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Will UN vote hold Syria accountable? New gridlock same as the old gridlock. (+video)

Security Council member France expresses dismay at the Russian charge that the UN weapons inspectors’ report on the use of sarin gas in Syria was biased.

By Staff writer / September 18, 2013

British Ambassador Mark Lyall Grant and US Ambassador Samantha Power confer in the United Nations Security Council, Sept. 17. Moscow insisted on Tuesday that a new Security Council resolution on Syria not allow the use of force, while the Arab country's main opposition group demanded a swift international response following the U.N. report that confirmed chemical weapons were used outside Damascus last month.

Richard Drew/AP

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Washington

Prospects for quick approval of a UN Security Council resolution to back up a US-Russia deal on Syria’s chemical weapons are dimming over demands that Syria be held accountable – including with a possible use of force – if it fails to abide by the agreement.

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Syria's deputy foreign minister, Faisal Muqdad, told AFP on Wednesday that Damascus was confident the UN would not adopt a Chapter VII resolution saying, "I think this is a big lie used by the Western powers; we believe it will never be used."

Mirroring the split in the council that has prevented any UN action on Syria over the course of its 2-1/2-year-old civil war, Western powers and Russia are at loggerheads over what a resolution should say about the consequences for noncompliance with the plan to rid Syria of one of the world’s largest stockpiles of chemical weapons.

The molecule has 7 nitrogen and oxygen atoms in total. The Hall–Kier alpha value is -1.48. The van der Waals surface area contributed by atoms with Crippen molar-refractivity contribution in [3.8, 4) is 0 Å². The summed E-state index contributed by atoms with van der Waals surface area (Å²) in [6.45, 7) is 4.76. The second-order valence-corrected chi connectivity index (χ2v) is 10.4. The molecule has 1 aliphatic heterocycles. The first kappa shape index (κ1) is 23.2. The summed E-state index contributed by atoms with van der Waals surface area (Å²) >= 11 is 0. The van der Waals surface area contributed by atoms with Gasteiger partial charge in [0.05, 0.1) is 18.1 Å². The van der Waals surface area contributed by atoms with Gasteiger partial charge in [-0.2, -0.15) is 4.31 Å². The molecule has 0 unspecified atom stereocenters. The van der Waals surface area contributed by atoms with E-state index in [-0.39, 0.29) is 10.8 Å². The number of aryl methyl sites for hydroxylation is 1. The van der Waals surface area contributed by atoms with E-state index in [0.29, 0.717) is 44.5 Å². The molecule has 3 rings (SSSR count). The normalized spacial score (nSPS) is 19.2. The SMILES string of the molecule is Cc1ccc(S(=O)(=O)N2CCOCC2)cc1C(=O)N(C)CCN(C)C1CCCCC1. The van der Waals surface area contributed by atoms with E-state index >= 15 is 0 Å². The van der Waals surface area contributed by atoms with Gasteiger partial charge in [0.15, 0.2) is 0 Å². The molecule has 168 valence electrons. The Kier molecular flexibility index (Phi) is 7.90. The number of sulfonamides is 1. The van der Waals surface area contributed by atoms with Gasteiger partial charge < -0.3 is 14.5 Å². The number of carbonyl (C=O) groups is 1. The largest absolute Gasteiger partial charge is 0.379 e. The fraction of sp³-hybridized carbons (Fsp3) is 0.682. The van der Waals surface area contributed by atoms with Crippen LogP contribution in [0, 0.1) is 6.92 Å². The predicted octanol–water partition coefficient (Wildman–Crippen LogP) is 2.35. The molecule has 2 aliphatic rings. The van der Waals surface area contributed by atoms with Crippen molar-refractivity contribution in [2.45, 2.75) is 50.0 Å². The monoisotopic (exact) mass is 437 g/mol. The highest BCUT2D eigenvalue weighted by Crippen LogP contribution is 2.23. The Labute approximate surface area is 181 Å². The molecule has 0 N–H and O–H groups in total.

The speed bumps on the road to Security Council action only seemed to get higher Wednesday as Russia slammed a UN weapons inspectors’ report on Syria issued Monday, saying it was biased against the Syrian government – Moscow’s ally – and tainted by politics.

Russia also says it will present evidence to the Security Council to back up its claim that it was Syrian rebels, and not the forces of Syrian President Bashar al-Assad, who launched a barrage of chemical weapons onto the Damascus suburbs Aug. 21. The report by the UN weapons inspection team does not place blame for the August attack, but Western powers – including the US, France, and the United Kingdom – say the evidence in the report unquestionably points to the Assad regime.

The Security Council’s five permanent and veto-wielding members – the US, Russia, China, France, and the UK – were expected to meet Wednesday on a proposed resolution. But UN officials and diplomats close to council workings said after an initial meeting Tuesday that imminent agreement on “consequences” language appeared unlikely.

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